People in Pathology are very generous in donating their time, talent and money to others. Whether it is instructing and working with the students from our neighboring high school, or donating food and clothing for the needy, or making the lives of our pediatric and adolescent patients a bit brighter, or participating in fundraisers to help cure diseases, it is very evident that the staff and faculty of Pathology strive to make a positive difference in the lives of so many people. When we give, we truly do receive. It makes us happier and more appreciative of our own station in life, and scientific studies support this. This posting lists many of the ways people in the Department of Pathology made contributions to our community in 2011:
Pathology is very robust in its continued support of our neighborhood high school, the Paul Laurence Dunbar High School for Health Professions, https://blogs.pathology.jhu.edu/pathology/dunbar, We donated $24,000 in FYs 11 and 12 to support Dunbar’s summer school and Saturday programs, its science fair, robotics fund, and physics program. Additionally, eight Pathology laboratory employees donated time to Dunbar’s four-week summer program for 15 students. The Department also contributed laboratory supplies to Dunbar, including serological pipettes from Immunology, and Petri dishes and glassware from Cytopathology. Many employees across various divisions in Pathology are involved in our extensive educational outreach to Dunbar which is under the auspices of Pathology’s education coordinators.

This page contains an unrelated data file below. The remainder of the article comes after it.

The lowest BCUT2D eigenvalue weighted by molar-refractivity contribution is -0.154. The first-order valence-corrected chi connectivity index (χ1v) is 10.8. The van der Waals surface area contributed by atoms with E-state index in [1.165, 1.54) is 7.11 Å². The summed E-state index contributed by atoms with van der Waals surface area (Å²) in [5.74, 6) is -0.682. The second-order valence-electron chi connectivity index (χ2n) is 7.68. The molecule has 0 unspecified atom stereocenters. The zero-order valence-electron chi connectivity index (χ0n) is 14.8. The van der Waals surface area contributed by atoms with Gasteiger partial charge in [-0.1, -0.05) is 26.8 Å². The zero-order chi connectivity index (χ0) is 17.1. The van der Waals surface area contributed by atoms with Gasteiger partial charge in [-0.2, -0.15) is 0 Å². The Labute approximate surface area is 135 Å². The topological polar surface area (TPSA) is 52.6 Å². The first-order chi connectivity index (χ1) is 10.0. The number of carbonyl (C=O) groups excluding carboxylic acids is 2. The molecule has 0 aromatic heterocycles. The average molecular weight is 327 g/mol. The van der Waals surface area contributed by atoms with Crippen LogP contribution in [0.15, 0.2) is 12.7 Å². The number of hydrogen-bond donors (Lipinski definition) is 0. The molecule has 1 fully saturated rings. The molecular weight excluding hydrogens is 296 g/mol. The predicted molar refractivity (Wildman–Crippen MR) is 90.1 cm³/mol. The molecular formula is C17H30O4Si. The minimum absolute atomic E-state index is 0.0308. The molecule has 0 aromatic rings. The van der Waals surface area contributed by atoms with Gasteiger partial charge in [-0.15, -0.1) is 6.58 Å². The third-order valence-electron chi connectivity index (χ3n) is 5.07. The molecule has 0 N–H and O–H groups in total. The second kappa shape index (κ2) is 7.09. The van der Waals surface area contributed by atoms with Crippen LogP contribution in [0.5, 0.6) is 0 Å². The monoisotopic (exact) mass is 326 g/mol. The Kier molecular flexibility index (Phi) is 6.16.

Dunbar’s young scientist, Abi Thompson with “before” (left) and “after” (right) handwash plates, in the Microbiology Lab in the fall of 2011.
Chris Hostetter of the Core Lab, and Lorraine Blagg and Heather Smith of Transfusion Medicine spent time with fourth-graders of Tench Tilghman and City Spring Elementary Schools as part of the schools’ Career Days, talking to and engaging the children in discussion about careers in pathology and laboratory medicine.
Chris also served on the advisory board of the Stevenson University Medical Technology Program, and Paula Mister of Microbiology on the advisory boards of the Medical Technology Programs at University of Maryland, Baltimore, and CCBC-Essex. The Department also donated Immunology lab supplies to the University of Delaware and an incubator to CCBC.
Johns Hopkins Hospital Youth Programs
The Department has many affiliations with teens and college students in our Metropolitan area. We aim to educate, inspire, train and mentor young people in careers in pathology. We hosted one BACH intern (http://www.baltimorealliance.org/index.html) who spent three weeks in May and June in the Core Lab. Chris Hostetter presented a talk about medical laboratory careers to a group of young people at the Job Corps office in Baltimore in June. In conjunction with the Summer Jobs Program of the Office of Project REACH, several students worked for six weeks during the summer in our Department. Additionally, through the JH Volunteer Office’s Summer Junior Volunteer Program, two young volunteers were placed in the Core Lab.